- Bonnie Cashin
She later commented on her work’s relevance to modern architecture, interiors, and furniture design, “I learn from observing patterns of living, what people do, even how they sit, and what their homes are like.…In visualizing a design, you must visualize the place you’ll wear it. You have to fit into your environment.…[Clothes are] part of contemporary living.” In summation, she lamented, “Lots of people don’t look like the twentieth century.”
In her mind, clothing and interior design were inextricably tied, so much so that her furniture and her ready-to-wear often shared materials. A blanket would become a skirt; a custom tweed for a handbag would become upholstery. She carefully considered the interior cut, seaming, color, and texture of every piece of outerwear that she designed so that it would look as striking thrown back on a chair as it did on a woman’s shoulders. Her designs are often mistakenly believed to be reversible.
“Clothes are our first environment,” she declared. “Our home is our second environment…and you can, of course, tell a lot about a person by his or her home.” When deciding what to wear, she suggested, “Consider yourself a character, and dress the part.”
At home, Cashin’s interior design choices, too, functioned as a form of storytelling. Her residences were as autobiographical as the fashion designs for which she would become most famous. When she returned home from travel abroad, she would cast her eyes around her apartment and think that everything had to go. She had visions of a whitewashed, uncluttered space, until she started unpacking her finds: eighteenth-century French fashion plates that lampooned courtly styles, antique leather armor from Japan, embroidered Indian slippers or Peruvian knit gloves, monumental Mexican candelabras, wooden children’s toys, Chinese lacquered chests, hats from every country visited, and rocks. She would rearrange, doing ballet steps she learned as a girl as she redecorated.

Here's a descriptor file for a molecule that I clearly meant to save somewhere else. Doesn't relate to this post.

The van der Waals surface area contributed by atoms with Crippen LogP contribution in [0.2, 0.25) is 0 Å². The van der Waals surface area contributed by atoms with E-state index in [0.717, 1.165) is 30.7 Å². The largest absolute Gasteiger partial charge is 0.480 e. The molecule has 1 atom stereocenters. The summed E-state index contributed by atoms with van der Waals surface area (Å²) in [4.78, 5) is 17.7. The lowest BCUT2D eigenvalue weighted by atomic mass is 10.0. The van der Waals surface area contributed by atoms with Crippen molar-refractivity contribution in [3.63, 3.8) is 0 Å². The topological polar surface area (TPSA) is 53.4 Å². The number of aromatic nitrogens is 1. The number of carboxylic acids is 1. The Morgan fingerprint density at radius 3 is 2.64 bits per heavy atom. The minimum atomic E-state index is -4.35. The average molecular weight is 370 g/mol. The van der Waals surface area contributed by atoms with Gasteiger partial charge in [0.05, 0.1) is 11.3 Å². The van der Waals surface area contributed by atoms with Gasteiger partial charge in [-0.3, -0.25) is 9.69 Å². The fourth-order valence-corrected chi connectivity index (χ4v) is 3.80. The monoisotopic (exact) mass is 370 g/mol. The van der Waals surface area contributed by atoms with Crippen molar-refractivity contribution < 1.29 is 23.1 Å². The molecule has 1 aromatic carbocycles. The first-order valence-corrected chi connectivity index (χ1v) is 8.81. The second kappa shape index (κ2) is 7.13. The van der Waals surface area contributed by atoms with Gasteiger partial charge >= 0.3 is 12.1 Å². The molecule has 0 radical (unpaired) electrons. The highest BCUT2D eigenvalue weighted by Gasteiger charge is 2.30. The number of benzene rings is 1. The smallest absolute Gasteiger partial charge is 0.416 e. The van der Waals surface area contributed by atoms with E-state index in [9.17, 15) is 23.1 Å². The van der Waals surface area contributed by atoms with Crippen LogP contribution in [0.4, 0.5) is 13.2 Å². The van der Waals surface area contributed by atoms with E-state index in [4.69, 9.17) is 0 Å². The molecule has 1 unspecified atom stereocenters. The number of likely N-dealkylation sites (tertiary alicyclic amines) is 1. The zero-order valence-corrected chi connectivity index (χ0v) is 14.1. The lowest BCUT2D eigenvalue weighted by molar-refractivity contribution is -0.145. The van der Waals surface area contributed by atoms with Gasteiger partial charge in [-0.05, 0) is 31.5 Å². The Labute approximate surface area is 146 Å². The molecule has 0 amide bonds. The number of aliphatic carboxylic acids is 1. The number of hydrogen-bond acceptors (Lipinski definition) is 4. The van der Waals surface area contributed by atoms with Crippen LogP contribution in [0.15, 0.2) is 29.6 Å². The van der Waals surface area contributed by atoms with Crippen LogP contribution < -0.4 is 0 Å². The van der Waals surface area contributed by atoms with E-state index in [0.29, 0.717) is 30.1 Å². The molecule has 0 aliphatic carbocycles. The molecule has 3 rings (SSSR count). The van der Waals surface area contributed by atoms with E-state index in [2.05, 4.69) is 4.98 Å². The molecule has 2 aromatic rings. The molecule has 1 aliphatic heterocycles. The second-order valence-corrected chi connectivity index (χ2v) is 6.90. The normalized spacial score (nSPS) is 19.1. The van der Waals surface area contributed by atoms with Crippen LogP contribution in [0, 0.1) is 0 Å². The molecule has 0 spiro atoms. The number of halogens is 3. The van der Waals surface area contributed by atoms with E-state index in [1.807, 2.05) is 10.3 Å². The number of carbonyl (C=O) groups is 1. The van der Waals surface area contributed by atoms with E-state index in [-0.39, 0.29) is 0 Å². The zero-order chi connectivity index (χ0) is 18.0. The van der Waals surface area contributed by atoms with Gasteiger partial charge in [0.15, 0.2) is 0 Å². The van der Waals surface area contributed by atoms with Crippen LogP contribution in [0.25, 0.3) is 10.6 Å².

When Cashin moved from an “ancient and fashionable” Manhattan apartment to the newly-built U.N Plaza complex in 1966, she felt, “Modern architecture needs round forms. I think furniture should be sculptural, too. The ways you group things together should be sculptural.” She thought of her work in the same way, explaining, “Working with fabrics and textures in the round is a kind of sculpture. Fashion and home furnishings are all one today.”
From the Herman Miller catalog, Cashin’s furnishings would eventually include George Nelson’s Platform Bench and Marshmallow Sofa (in bright yellow), as well as his Aluminum Action Desk, Isamu Noguchi’s sculptural coffee table, Charles and Ray Eames’ rosewood and black leather “670” lounge chair and “671” ottoman, the chaise lounge they originally designed for Billy Wilder, and an orange Molded Fiberglass Shell Chair on casters, from which she worked at her desk for decades. All were set against her floor-to-ceiling wall of books or within one of her secret laboratories, with a “piece of the sky” framing each room.
“I learn from observing patterns of living; what people do, even how they sit, and what their homes are like. ”
- Bonnie Cashin
During her lifetime, Cashin was a study in contrasts: a costume designer who excelled at fantasy but focused on pared-down ready-to-wear design, a gregarious world traveler who loved to work in isolation, a serious intellect who believed in the supremacy of play, a minimalist who could not resist exuberant displays of color and texture.
In the recent resurgence of interest in Cashin’s career, she has been referred to as the most copied designer you’ve never heard of, a fashion legend, and one of the most brilliant design minds of any century. Cashin herself explained, “I love what I do. And that element called love is the crux of life—that, and a sense of wonder so that you always want to know more. We’re here such a short period of time.”
Of her legacy she wrote, “This is my century...how nice, for one voice to ignite the imagination of others.”